This does not describe me. There is, frankly, something wrong with my thinking parts. How else to explain the purchase of yet another Esterbrook desk well?
It’s colossal! It’s stupendous! It’s… redundant.
Actually, there is something in the looks that appeals to me rather more than the simplicity of the late-model 444 I’ve had on the desk at The Regular Job for yonks now, something between an aircraft part and an Art Deco motorcycle fuel-tank. It’s pretty darn cool.
But “cool” isn’t the same as “useful.” So why, with the perfectly functional 444, did I pull this thing out of the river of Life as it was bobbing past? The only viable reason I have is an effort to stifle a foolish phobia I have of this sort of well. The one I’ve been using keeps the ink, sensibly, in the lowest part of the unit. This one, and many others, keep the ink above the dispensing hole. This makes me rather nervous, and I felt I should overcome this weakness.
It’s explained in this diagram. Supposedly.
Through practicing with water, I now accept that it works. I even follow the physics of it; once the access of air to the reservoir is occluded by the pool in the bottom, the dropping of the fluid induces a partial vacuum inside, and the flow stops. Not entirely unlike the flow of ink out of a fountain pen not happening unless writing is happening, in fact. I’m not sure I quite believe in it yet, but I comprehend it. Phobia damped, then, if not quite quelled.
Something I’m having a little more trouble with, now that I’ve been able to play with it for a little while, is working out how this ever got marketed for home use… which it did. I absolutely get it as an industrial resource, since having Smithers out there filling the bank’s wells more than once a week takes him away from other mildly abusive duties, but for the normal person’s normal uses, it’s ridiculous. The 444 was faintly ridiculous, with its 30 ml capacity. When I’m in the absolute throes of writing, as has happened now and again over the course of the past year, I’ve managed to get through about one milliliter an hour. That extremely productive hour produces something between 1,500 and 2,000 words, so a 444 offers the possibility of a smallish novel worth of writing.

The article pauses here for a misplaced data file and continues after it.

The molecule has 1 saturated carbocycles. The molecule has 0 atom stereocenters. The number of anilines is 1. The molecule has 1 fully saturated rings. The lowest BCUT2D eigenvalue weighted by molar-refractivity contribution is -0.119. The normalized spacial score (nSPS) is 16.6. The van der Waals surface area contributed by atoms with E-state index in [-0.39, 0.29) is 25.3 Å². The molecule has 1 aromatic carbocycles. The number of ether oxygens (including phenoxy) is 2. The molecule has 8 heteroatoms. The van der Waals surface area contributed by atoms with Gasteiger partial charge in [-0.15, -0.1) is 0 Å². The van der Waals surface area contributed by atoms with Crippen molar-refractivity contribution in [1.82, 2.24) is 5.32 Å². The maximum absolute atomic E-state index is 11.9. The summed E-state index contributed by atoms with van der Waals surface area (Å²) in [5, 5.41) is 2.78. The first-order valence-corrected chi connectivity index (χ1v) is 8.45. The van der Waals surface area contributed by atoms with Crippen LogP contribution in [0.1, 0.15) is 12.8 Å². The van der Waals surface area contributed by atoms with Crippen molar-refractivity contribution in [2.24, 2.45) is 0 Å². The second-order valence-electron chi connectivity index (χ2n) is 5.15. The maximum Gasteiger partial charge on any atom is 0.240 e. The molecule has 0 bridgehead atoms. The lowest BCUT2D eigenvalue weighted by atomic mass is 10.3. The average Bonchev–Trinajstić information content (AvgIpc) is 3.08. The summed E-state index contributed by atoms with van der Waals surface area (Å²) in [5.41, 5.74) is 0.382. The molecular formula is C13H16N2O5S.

This 407 holds seventy-five milliliters, only three pen-fillings less than a huge Diamine bottle carries. If you’re transcribing The Shining, you’re set. How many grocery lists and “Your Mom Called” notes does that run to? Heck, even though I’m not a normal person putting the thing to a normal use, I question the wisdom of installing it on my desk. I reloaded the old well about once every six months, and that was mainly down to evaporation. This thing, with its ocean of ink, is very well. Profoundly well. More well than, perhaps, I can deal with.
…and then there’s the other problem with this thing. The running of ink from reservoir to dispensary pool is governed by the depth of the pool, yes? For the system to work properly, it needs to be resting on a firm, level surface. Like the top of a desk.
Unlike the floor of an automobile, even one being driven conservatively over smooth streets. Turns. Accelerations. Drive-way slopes. The net result is of the 35 ml or so of ink I put into it yesterday, having drained both the 444 and the remainder of the huge Diamine bottle of Classic Red, now rests below the reservoir. This is not an ink well that enjoys travel, and to be honest I feel the phobia starting to reassert itself. I’m not sure I’m feeling altogether well….
Today’s pen: Parker 75
Today’s ink: Diamine Sherwood Green